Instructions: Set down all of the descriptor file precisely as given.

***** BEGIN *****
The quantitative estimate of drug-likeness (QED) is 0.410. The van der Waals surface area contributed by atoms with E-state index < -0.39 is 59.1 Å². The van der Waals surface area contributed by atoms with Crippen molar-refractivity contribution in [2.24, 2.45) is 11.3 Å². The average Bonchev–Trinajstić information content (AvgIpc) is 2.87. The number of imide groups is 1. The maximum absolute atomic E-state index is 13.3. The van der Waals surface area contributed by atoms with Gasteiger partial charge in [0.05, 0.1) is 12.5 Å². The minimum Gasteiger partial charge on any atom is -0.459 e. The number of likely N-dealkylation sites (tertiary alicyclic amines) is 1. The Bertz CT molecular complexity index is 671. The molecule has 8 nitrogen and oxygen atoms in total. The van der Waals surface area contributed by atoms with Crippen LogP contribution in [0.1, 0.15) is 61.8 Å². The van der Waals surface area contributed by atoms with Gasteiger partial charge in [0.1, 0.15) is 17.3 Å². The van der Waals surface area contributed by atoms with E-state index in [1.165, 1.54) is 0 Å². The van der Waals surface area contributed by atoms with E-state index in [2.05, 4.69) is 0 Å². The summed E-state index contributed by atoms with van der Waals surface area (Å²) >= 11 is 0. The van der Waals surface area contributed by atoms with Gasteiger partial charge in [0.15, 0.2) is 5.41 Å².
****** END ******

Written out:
The quantitative estimate of drug-likeness (QED) is 0.410. The van der Waals surface area contributed by atoms with E-state index < -0.39 is 59.1 Å². The van der Waals surface area contributed by atoms with Crippen molar-refractivity contribution in [2.24, 2.45) is 11.3 Å². The average Bonchev–Trinajstić information content (AvgIpc) is 2.87. The number of imide groups is 1. The maximum absolute atomic E-state index is 13.3. The van der Waals surface area contributed by atoms with Gasteiger partial charge in [0.05, 0.1) is 12.5 Å². The minimum Gasteiger partial charge on any atom is -0.459 e. The number of likely N-dealkylation sites (tertiary alicyclic amines) is 1. The Bertz CT molecular complexity index is 671. The molecule has 8 nitrogen and oxygen atoms in total. The van der Waals surface area contributed by atoms with Crippen LogP contribution in [0.1, 0.15) is 61.8 Å². The van der Waals surface area contributed by atoms with Gasteiger partial charge in [0.1, 0.15) is 17.3 Å². The van der Waals surface area contributed by atoms with E-state index in [1.165, 1.54) is 0 Å². The van der Waals surface area contributed by atoms with E-state index in [2.05, 4.69) is 0 Å². The summed E-state index contributed by atoms with van der Waals surface area (Å²) >= 11 is 0. The van der Waals surface area contributed by atoms with Gasteiger partial charge in [0.15, 0.2) is 5.41 Å².